Facebook is the best known of the social networks. I must confess that I haven’t always been a great fan of social media, but we must face the fact that social media is here to stay and it is a great tool in promoting creative works.
Although you can use Facebook to highlight other peoples’ content, it is generally less acceptable to do so than it is on Twitter. Those who have chosen to follow your page will be hoping to see content that you have written, so focus on your own material at least 80% of the time. It is a great place to post article links and I have found the best plan is to put together a post calendar as otherwise it is possible to lose focus and waste time on facebook without achieving anything.
Instagram is an image based social media platform and one that until very recently I have avoided. Users post photos and other images with captions which can then be shared by others. It is especially popular with bloggers whose content lends itself to visual communication. For example, bloggers writing about fashion and beauty often post photos of new outfits or makeup products. Artists, photographers and designers can also make good use of Instagram to promote their products. Traveller’s can post images of meals, destinations and even themselves on instagram and it seems that an instagram page is pretty standard whatever line of business you are in.
Instagram can also be an effective means of providing your audience with a personal insight into your everyday life. It takes only seconds to photograph a place or object that illustrates a project, an idea, or your workspace. This can help create a rapport between you and your readers. Instagram is a fast moving platform and to maintain engagement with your audience, it is best to post several times per day.
Rather than posting text excerpts from blog posts, Instagram images are best used as advertisements for and gateways to blog posts. Instagram also allows its users to employ hashtags, in order to mark content and find other posts and users of interest.
Choose your platforms
There are lots of social media platforms, but I don’t think it is possible to do them all. Indeed social media does take time and it is just not possible to devote enough time to building up a following on them all. I think less is more when it comes to social media and so it’s best to choose two or three channels that workn best for your business and stick with them.
What is my target demographic?
Consider where your target audience are most likely to spend time online and choose your platform accordingly, otherwise you will waste time promoting content to and engaging with the wrong people.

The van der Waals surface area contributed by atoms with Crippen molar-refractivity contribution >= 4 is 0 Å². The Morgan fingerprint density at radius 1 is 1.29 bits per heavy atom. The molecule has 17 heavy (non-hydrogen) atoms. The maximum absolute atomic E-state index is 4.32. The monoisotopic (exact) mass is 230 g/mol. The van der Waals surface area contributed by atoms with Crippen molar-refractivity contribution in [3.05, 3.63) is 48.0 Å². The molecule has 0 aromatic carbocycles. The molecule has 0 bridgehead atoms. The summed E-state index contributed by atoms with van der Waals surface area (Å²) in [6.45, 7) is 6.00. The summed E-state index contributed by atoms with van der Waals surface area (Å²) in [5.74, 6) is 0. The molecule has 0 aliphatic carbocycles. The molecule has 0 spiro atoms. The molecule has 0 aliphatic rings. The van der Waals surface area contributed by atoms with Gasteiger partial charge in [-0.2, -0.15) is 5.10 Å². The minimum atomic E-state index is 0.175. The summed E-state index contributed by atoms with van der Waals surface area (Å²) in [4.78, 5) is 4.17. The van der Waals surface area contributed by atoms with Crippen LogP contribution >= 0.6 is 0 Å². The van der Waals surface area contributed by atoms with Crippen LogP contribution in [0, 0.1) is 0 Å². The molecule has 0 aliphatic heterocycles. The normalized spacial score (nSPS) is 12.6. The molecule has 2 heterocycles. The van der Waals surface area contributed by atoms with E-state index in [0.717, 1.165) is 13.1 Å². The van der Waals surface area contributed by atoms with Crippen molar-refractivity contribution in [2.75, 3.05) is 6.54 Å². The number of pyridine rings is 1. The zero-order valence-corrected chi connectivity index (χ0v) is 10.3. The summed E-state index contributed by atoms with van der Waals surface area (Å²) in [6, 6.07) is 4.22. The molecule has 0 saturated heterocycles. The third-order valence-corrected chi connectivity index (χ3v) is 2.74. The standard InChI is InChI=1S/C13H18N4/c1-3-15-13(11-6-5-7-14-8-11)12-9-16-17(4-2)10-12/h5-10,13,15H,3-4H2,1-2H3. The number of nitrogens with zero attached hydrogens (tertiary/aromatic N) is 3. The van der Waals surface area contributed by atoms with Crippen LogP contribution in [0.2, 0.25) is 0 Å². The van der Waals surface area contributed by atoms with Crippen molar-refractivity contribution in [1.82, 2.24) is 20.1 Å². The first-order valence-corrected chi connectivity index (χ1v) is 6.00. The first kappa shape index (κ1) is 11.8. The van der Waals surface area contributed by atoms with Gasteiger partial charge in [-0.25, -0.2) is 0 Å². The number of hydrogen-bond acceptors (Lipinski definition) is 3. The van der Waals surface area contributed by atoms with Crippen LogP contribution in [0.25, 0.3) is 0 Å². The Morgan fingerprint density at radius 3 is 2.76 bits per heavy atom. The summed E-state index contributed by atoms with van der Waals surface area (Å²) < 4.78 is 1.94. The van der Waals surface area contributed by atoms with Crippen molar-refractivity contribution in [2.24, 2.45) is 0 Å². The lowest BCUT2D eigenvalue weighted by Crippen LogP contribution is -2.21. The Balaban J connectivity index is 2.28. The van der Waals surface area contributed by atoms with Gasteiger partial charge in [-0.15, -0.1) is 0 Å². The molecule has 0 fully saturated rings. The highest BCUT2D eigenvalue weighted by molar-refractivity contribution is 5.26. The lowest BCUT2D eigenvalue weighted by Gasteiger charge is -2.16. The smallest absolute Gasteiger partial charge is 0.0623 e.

How frequently will I post on social media?
Some social media platforms are considered faster moving, than others. If you do not plan to update your social media more than once or twice a week, then Facebook, LinkedIn, Pinterest and Google+ are likely to be better options than Twitter or Instagram.
Don’t be afraid to learn from others. If you are not sure what will work for your niche then simply have a mooch around on Facebook, Instagram etc and see how other people are handling their social media campaigns and which platforms they are using. It is important to consider how to be unique and to develop your own style though.
If you would like to use images as the basis of your social media updates, start with an image based platform such as Instagram. If however you are looking to share text based updates with your followers, Facebook and Google+ may be more appropriate platforms.
Social media doesn’t need to be difficult if you really consider how it is going to work for you and if you decide what you want to achieve from your social media activities.
Set time limits for your daily social media use
It is easy to become sucked into social media. With many users updating their feeds multiple times every day, it is possible to spend hours looking through Twitter and Facebook feeds, before realising that hours have passed by. Ten minutes each day should be sufficient time in which to post a couple of updates related to your blog, to network with one or two of your contacts and to repost or retweet any outstanding content that grabs your attention. I am really keen on keeping social media time down to a minimum as I believe a lot of writing and creativity is lost to technology, as I have often lamented about how an hours writing time could easily be lost by the habit of checking my e-mail inbox multiple time and checking out social media updates etc unnecessarily.
I think one of the best ways of keeping motivated with writing is to feel that our writing is being read and appreciated and that is where social media can be great. The more likes and shares that you gain on a platform the more motivation this can lend to writing more and of course the more you write and blog the higher your blog will rank with google and the more followers and readers you attract. So if used correctly social media is a great tool for writers, just stay focused and don’t get caught up in watching videos of fluffy kittens and cute dogs.